When Sounders FC hosted the Portland Timbers in front of a Seattle-record crowd of 67,385 at CenturyLink Field on August 25, Sounders legend and Timbers foil Roger Levesque was conspicuously absent.
In the days leading up to the match, his silence ended when he posted a 48-second YouTube video from Zimbabwe to “stir the pot” from afar. Levesque is not one to miss out on the Cascadia Derby that helped make him a cult hero among the Sounders faithful, but he had good reason. He was in Bulawayo, Zimbabwe, working with Grassroot Soccer – a non-profit organization aimed at stopping the spread of HIV using soccer as an avenue to educate.
“It’s a great melding of the soccer world and the non-profit world,” said Levesque, who retired in July of 2012 to pursue his MBA at the University of Washington, focusing on working in the non-profit sector. “It was great from the business side of things, but also from the life experience perspective. It was an opportunity to explore and continue to shape my path going forward.”
Levesque was connected to Grassroot Soccer through the organization’s co-founder Tommy Clark. The son of Levesque’s college coach at Stanford, Bobby Clark, and the brother of University of Washington coach Jamie Clark, Tommy Clark started Grassroot Soccer after playing professionally and teaching in Zimbabwe. He lived there briefly in his youth and returned after college to find the city of Bulawayo as a shell of its former vibrant self because of the outbreak of HIV and AIDS.
Now, 10 years after founding the organization, it has grown to include outposts in South Africa and Zambia and has such ambassadors as U.S. National Team defender Oguchi Onyewu and former Sounders FC midfielder Freddie Ljungberg.
“Soccer is the world’s game and when you go to a place like Bulawayo, Zimbabwe, they are able to leverage the relationships with role models in soccer like America SCORES and other organizations to connect and engage,” Levesque said. “Once that engagement happens, there is a level of teaching that helps you better reach people.”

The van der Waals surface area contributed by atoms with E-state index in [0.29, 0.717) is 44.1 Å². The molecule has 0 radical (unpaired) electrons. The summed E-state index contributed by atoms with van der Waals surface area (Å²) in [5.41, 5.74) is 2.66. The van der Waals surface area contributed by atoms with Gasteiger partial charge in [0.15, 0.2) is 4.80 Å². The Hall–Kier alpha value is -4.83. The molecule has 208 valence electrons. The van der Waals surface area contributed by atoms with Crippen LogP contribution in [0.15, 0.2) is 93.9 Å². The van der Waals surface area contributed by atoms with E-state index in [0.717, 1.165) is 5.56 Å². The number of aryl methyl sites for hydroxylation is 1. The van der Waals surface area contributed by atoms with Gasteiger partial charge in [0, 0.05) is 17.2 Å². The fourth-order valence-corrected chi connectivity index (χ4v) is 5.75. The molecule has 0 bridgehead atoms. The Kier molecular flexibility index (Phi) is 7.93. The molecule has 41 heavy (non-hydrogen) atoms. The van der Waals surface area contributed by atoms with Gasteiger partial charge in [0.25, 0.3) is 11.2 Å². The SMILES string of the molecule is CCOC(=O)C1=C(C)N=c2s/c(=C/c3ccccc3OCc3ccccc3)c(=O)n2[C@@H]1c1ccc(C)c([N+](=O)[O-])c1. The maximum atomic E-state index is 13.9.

Levesque was much more than a public face to a worthy cause during his two months in Africa, though.
Living on his own in the suburbs, he would go into the city each day and work in the office, focusing on organizational structure and internal marketing. While he was not as involved in coaching and implementation, he would occasionally go into the field to fully immerse himself in all facets of the organization. He did have some experience in a similarly run program – America SCORES Seattle utilizes soccer to aid education of children in underserved communities.
Within the non-profit world Levesque learned some valuable things about how he wants to shape his future.
“From the business side of things, I’m still exploring the non-profit world,” he said. “Being connected to that was great. My main role was on the business side as support and I realized that every little bit makes a difference. I think it’s opened it up and made it broader. The confidence that comes with having my first office experience and in thinking about the non-profit world, there are a lot of different ways to do good. That impact will drive what I want to do.”
Now back in Seattle, Levesque pointed out perhaps the most valuable thing that he learned while in Zimbabwe – the impact felt in Bulawayo with HIV and AIDS education can be made in any number of communities with any number of outlets.
With a year still remaining in the Master’s program at UW, he will have plenty of time to determine what his next step is, but he learned that whatever he is doing, he wants to be doing it in the community that has embraced him so much over the last decade.
“You don’t have to travel all the way to Zimbabwe to have an impact and to make a difference. There is a lot of good that you can do right here in your own community. And that can take any form,” he said. “The path to eventually get here may have twists and turns, depending on opportunities, but I’m so happy to be here. I love Seattle.”
For more information on Grassroot Soccer, visit www.GrassrootSoccer.org.